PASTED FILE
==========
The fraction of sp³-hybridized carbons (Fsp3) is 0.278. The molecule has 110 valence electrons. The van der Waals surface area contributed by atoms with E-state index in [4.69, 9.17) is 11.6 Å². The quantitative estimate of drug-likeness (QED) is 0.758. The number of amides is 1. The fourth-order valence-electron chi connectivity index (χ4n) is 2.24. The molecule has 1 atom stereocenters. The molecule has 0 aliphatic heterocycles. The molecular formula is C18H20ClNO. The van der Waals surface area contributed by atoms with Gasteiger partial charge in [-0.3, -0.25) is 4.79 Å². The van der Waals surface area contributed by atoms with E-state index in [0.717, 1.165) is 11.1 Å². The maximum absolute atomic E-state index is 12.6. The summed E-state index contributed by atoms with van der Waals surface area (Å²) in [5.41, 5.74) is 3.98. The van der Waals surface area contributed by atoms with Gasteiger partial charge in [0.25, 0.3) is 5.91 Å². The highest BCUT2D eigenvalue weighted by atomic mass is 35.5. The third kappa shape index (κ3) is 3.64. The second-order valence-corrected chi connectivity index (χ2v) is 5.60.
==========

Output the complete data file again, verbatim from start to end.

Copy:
The fraction of sp³-hybridized carbons (Fsp3) is 0.278. The molecule has 110 valence electrons. The van der Waals surface area contributed by atoms with E-state index in [4.69, 9.17) is 11.6 Å². The quantitative estimate of drug-likeness (QED) is 0.758. The number of amides is 1. The fourth-order valence-electron chi connectivity index (χ4n) is 2.24. The molecule has 1 atom stereocenters. The molecule has 0 aliphatic heterocycles. The molecular formula is C18H20ClNO. The van der Waals surface area contributed by atoms with Gasteiger partial charge in [-0.3, -0.25) is 4.79 Å². The van der Waals surface area contributed by atoms with E-state index in [0.717, 1.165) is 11.1 Å². The maximum absolute atomic E-state index is 12.6. The summed E-state index contributed by atoms with van der Waals surface area (Å²) in [5.41, 5.74) is 3.98. The van der Waals surface area contributed by atoms with Gasteiger partial charge in [0.25, 0.3) is 5.91 Å². The highest BCUT2D eigenvalue weighted by atomic mass is 35.5. The third kappa shape index (κ3) is 3.64. The second-order valence-corrected chi connectivity index (χ2v) is 5.60.